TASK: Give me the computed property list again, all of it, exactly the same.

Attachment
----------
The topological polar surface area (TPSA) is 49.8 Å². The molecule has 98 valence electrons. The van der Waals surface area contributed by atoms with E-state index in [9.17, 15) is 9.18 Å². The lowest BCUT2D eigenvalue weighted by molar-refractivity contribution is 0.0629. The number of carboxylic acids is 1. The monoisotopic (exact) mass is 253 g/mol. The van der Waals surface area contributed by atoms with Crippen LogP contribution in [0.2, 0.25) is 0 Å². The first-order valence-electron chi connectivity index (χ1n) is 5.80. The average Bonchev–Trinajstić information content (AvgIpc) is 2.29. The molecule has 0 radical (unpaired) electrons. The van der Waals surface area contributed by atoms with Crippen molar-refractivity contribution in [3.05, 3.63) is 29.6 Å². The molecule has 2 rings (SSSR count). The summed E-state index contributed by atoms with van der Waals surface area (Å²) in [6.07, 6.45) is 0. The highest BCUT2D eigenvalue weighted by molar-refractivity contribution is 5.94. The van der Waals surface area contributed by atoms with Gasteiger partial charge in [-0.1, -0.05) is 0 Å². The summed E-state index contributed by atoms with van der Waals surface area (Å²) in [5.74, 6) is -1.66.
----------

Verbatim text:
The topological polar surface area (TPSA) is 49.8 Å². The molecule has 98 valence electrons. The van der Waals surface area contributed by atoms with E-state index in [9.17, 15) is 9.18 Å². The lowest BCUT2D eigenvalue weighted by molar-refractivity contribution is 0.0629. The number of carboxylic acids is 1. The monoisotopic (exact) mass is 253 g/mol. The van der Waals surface area contributed by atoms with Crippen LogP contribution in [0.2, 0.25) is 0 Å². The first-order valence-electron chi connectivity index (χ1n) is 5.80. The average Bonchev–Trinajstić information content (AvgIpc) is 2.29. The molecule has 0 radical (unpaired) electrons. The van der Waals surface area contributed by atoms with Crippen molar-refractivity contribution in [3.05, 3.63) is 29.6 Å². The molecule has 2 rings (SSSR count). The summed E-state index contributed by atoms with van der Waals surface area (Å²) in [6.07, 6.45) is 0. The highest BCUT2D eigenvalue weighted by molar-refractivity contribution is 5.94. The van der Waals surface area contributed by atoms with Gasteiger partial charge in [-0.1, -0.05) is 0 Å². The summed E-state index contributed by atoms with van der Waals surface area (Å²) in [5.74, 6) is -1.66.